ZUCKER: Co-opting conservative ideas

If idealism reaches its peak in college, then it is especially easy to unconditionally accept liberal values at Yale. In academics, politics and service, we live in a liberal echo chamber, with little incentive to self-critique. But four years here have taught me the value of five ideas that liberals at Yale — and everywhere — tend to neglect.

First, liberals allow conservatives to claim exclusive title to the gospel of personal responsibility. While liberals object that circumstances can be nearly insurmountable, conservatives maintain simply that individuals must be held responsible for their actions. This mantra allows the right to claim credit for work-based programs like the Earned Income Tax Credit while painting leftists as proponents of unconditional, perpetual cash transfers.

Of course, that distinction is fictitious; rejecting the universality of personal responsibility does not entail erasing it. But liberals should not forget that responsibility is an excellent rule of thumb, and policy should — usually — help citizens regain it. Weaning long-time welfare recipients off of benefits, if they are willing and able to work, is a no-brainer. Universal responsibility is nonsense given individuals’ radically different circumstances, but complacency in the face of unnecessary dependence is demeaning and just as dangerous.

Second, liberals are too quick to dismiss the power of markets. Liberals are largely correct to reject the radical privatization of the Reagan Revolution; Friedman-esque blind faith in the market has brought us failed schemes like voucher schools and private-insurance-based universal health care. But just as conservatives can mindlessly advance privatization for its own sake, liberals often adopt a righteous distaste for any reform with a private business involved. Markets often fail, but they define capitalist society and they deliver the overwhelming majority of goods and services. When private means can indeed ethically and effectively achieve liberal ends, liberals should enthusiastically accept them — not reject them for fear of conservatism-by-association.

Third, Republicans have long been the only skeptics of the welfare state. They (questionably) cite its costs and (reasonably) question its success in addressing our society’s ills. As terrified hostages, liberals have unconditionally defended welfare policies, hoping to keep the little that is left. But liberals should be, if anything, more skeptical of the welfare state than our conservative counterparts. If policy has made inadequate progress in fighting poverty, then we must condemn existing policies.

The difference is in the takeaway. Conservatives deduce that government supports never work and proceed to dismantle social programs. Liberals should reflect, study and build a better system. We are in an age of unprecedented research; more knowledge on social policy is being created every day. Critique does not imply that all is lost; it is a call to build the safety net this country deserves.

Fourth, and similarly, conservatives have long cast a disdainful eye on well-intentioned liberals whose organizations fail to achieve much change. Unqualified defense of these “do-gooders” comes from leftists who hope to bring everyone into the fight, valuing service, struggle and passion. Unconditional support for independent initiatives, however, is just as futile as unconditional support for government welfare. As with public programs, there are good and bad private nonprofits — and the ineffective ones waste resources and engender skepticism that anything can create change. Liberals should have the courage to discriminate between effective social ventures and well-intentioned failures.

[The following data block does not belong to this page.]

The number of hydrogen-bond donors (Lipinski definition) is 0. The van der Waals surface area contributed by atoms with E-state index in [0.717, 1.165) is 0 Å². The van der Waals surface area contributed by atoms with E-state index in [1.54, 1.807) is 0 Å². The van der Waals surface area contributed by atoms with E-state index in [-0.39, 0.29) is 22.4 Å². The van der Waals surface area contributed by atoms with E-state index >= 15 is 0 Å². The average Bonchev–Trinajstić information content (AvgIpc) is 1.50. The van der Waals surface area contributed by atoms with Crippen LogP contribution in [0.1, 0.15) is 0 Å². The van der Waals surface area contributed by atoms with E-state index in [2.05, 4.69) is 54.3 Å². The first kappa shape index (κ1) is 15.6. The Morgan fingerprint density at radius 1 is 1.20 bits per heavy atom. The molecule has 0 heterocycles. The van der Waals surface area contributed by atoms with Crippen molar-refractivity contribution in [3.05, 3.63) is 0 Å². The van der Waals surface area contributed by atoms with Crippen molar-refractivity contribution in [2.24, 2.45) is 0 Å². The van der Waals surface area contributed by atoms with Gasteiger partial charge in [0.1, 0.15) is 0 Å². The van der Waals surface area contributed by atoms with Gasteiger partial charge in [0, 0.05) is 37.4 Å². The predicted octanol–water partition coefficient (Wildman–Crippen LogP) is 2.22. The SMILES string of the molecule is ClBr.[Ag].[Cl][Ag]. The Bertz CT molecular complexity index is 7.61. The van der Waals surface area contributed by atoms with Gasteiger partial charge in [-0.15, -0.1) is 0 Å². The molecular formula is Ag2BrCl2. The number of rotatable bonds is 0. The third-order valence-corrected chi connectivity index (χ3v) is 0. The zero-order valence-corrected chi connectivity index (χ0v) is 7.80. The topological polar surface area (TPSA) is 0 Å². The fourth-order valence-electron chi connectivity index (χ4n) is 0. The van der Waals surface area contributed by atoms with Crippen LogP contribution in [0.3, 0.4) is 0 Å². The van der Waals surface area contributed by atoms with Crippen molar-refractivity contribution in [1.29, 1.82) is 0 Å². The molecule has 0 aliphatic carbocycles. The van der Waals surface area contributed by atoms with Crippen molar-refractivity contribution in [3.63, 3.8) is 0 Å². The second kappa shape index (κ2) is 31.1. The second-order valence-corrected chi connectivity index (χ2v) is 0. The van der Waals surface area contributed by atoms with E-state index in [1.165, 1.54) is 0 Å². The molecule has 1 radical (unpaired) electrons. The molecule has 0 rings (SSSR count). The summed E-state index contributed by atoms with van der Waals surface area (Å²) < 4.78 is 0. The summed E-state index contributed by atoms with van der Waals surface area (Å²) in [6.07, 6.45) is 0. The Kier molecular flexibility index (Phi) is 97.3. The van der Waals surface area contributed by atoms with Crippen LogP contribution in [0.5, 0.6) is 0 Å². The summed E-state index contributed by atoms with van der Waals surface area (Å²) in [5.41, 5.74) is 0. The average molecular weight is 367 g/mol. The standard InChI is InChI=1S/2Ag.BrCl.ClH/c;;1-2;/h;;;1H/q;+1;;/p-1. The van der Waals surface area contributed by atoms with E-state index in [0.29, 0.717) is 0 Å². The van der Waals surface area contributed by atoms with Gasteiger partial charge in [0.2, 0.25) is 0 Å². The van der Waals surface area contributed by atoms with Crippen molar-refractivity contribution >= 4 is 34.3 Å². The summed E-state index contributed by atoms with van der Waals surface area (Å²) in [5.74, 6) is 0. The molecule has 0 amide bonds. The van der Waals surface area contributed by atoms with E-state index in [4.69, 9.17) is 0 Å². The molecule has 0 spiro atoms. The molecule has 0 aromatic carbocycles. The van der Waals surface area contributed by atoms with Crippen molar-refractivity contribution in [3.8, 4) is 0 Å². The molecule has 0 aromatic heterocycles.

Finally, the Republican party purports to be the party of values. Conservatives publicly hold firm to deontological beliefs of loyalty, individuality and freedom, alleging that liberals are weak-willed moral relativists.

Liberals have been too eager to concede this point. With a well-founded fear of cultural imperialism, liberals often enthusiastically relinquish universal values and focus on ad hoc, utilitarian arguments. But liberals must embrace the extremely strong values we already hold, denying that conservatives have exclusive title to values. Liberals do hold absolute values — equality, justice, opportunity and cultural difference, to name a few. Liberals must remember these strong intellectual counterweights to conservatism.

None of these five ideas are things liberals reject. The New Deal was built on social insurance so as to put personal responsibility center-stage. The civil rights movement was a huge exercise in value-rooted liberalism. In the 1940s and 1970s, liberals proposed full employment legislation as a cornerstone of the safety net — a policy rooted in markets. Now, in an era of embattled liberalism, is not the time to abandon them.

Gabriel Zucker is a senior in Pierson College. Contact him at gabriel.zucker@yale.edu.


  • River_Tam

    Conservativism and liberalism are mindsets, not policy prescriptions. It’s why John Huntsman is not a conservative, despite prescribing many Republican policies, and why Ted Olson is not a liberal despite advocating for gay marriage. It’s why Andrew Sullivan looks like an idiot when he proclaims that he is a conservative, not a liberal.

    > Liberals do hold absolute values — equality, justice, opportunity and cultural difference, to name a few.